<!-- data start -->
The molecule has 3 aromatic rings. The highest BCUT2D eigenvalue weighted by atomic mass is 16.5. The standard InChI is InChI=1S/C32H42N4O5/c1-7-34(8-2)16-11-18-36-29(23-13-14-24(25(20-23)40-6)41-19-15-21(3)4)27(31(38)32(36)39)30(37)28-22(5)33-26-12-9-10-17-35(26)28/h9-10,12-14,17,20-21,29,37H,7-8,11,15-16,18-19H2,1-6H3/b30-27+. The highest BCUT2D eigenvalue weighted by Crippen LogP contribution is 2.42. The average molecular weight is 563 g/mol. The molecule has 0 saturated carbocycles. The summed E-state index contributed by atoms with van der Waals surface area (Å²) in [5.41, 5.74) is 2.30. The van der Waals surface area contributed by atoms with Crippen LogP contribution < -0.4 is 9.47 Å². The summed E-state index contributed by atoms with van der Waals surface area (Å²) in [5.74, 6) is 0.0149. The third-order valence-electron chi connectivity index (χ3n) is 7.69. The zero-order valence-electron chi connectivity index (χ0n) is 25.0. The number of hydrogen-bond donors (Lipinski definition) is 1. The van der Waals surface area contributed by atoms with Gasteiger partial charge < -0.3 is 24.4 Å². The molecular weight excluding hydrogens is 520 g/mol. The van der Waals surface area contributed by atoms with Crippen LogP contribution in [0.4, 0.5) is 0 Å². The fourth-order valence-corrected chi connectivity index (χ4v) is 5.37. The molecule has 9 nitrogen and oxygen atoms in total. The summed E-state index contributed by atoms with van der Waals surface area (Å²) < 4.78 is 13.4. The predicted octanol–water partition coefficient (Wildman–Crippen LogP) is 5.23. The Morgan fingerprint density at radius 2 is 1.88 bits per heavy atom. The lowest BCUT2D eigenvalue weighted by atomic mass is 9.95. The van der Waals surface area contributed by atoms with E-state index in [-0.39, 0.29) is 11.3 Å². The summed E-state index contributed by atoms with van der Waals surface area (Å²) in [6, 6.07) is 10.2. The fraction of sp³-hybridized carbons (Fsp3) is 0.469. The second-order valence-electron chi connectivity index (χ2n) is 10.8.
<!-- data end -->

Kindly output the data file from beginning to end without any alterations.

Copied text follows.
The molecule has 3 aromatic rings. The highest BCUT2D eigenvalue weighted by atomic mass is 16.5. The standard InChI is InChI=1S/C32H42N4O5/c1-7-34(8-2)16-11-18-36-29(23-13-14-24(25(20-23)40-6)41-19-15-21(3)4)27(31(38)32(36)39)30(37)28-22(5)33-26-12-9-10-17-35(26)28/h9-10,12-14,17,20-21,29,37H,7-8,11,15-16,18-19H2,1-6H3/b30-27+. The highest BCUT2D eigenvalue weighted by Crippen LogP contribution is 2.42. The average molecular weight is 563 g/mol. The molecule has 0 saturated carbocycles. The summed E-state index contributed by atoms with van der Waals surface area (Å²) in [5.41, 5.74) is 2.30. The van der Waals surface area contributed by atoms with Crippen LogP contribution < -0.4 is 9.47 Å². The summed E-state index contributed by atoms with van der Waals surface area (Å²) in [5.74, 6) is 0.0149. The third-order valence-electron chi connectivity index (χ3n) is 7.69. The zero-order valence-electron chi connectivity index (χ0n) is 25.0. The number of hydrogen-bond donors (Lipinski definition) is 1. The van der Waals surface area contributed by atoms with Gasteiger partial charge < -0.3 is 24.4 Å². The molecular weight excluding hydrogens is 520 g/mol. The van der Waals surface area contributed by atoms with Crippen LogP contribution in [0.4, 0.5) is 0 Å². The fourth-order valence-corrected chi connectivity index (χ4v) is 5.37. The molecule has 9 nitrogen and oxygen atoms in total. The summed E-state index contributed by atoms with van der Waals surface area (Å²) < 4.78 is 13.4. The predicted octanol–water partition coefficient (Wildman–Crippen LogP) is 5.23. The Morgan fingerprint density at radius 2 is 1.88 bits per heavy atom. The lowest BCUT2D eigenvalue weighted by atomic mass is 9.95. The van der Waals surface area contributed by atoms with E-state index in [-0.39, 0.29) is 11.3 Å². The summed E-state index contributed by atoms with van der Waals surface area (Å²) in [6, 6.07) is 10.2. The fraction of sp³-hybridized carbons (Fsp3) is 0.469. The second-order valence-electron chi connectivity index (χ2n) is 10.8.